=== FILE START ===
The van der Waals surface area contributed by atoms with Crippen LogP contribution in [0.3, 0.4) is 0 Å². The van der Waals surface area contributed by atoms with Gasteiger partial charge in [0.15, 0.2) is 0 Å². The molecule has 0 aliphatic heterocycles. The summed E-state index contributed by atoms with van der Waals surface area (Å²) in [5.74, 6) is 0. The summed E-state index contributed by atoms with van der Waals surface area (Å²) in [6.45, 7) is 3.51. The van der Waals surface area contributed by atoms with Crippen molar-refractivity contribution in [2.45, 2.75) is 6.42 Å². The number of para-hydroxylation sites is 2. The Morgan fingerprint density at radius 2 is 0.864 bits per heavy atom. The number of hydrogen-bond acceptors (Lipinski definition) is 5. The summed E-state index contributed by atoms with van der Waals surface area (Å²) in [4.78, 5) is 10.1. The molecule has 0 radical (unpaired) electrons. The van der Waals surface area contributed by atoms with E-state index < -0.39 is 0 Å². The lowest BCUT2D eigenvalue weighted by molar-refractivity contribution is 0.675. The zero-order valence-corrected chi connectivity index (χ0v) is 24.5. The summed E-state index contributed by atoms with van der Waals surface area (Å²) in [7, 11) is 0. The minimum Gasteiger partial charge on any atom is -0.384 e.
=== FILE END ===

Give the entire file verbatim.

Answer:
The van der Waals surface area contributed by atoms with Crippen LogP contribution in [0.3, 0.4) is 0 Å². The van der Waals surface area contributed by atoms with Gasteiger partial charge in [0.15, 0.2) is 0 Å². The molecule has 0 aliphatic heterocycles. The summed E-state index contributed by atoms with van der Waals surface area (Å²) in [5.74, 6) is 0. The summed E-state index contributed by atoms with van der Waals surface area (Å²) in [6.45, 7) is 3.51. The van der Waals surface area contributed by atoms with Crippen molar-refractivity contribution in [2.45, 2.75) is 6.42 Å². The number of para-hydroxylation sites is 2. The Morgan fingerprint density at radius 2 is 0.864 bits per heavy atom. The number of hydrogen-bond acceptors (Lipinski definition) is 5. The summed E-state index contributed by atoms with van der Waals surface area (Å²) in [4.78, 5) is 10.1. The molecule has 0 radical (unpaired) electrons. The van der Waals surface area contributed by atoms with E-state index < -0.39 is 0 Å². The lowest BCUT2D eigenvalue weighted by molar-refractivity contribution is 0.675. The zero-order valence-corrected chi connectivity index (χ0v) is 24.5. The summed E-state index contributed by atoms with van der Waals surface area (Å²) in [7, 11) is 0. The minimum Gasteiger partial charge on any atom is -0.384 e.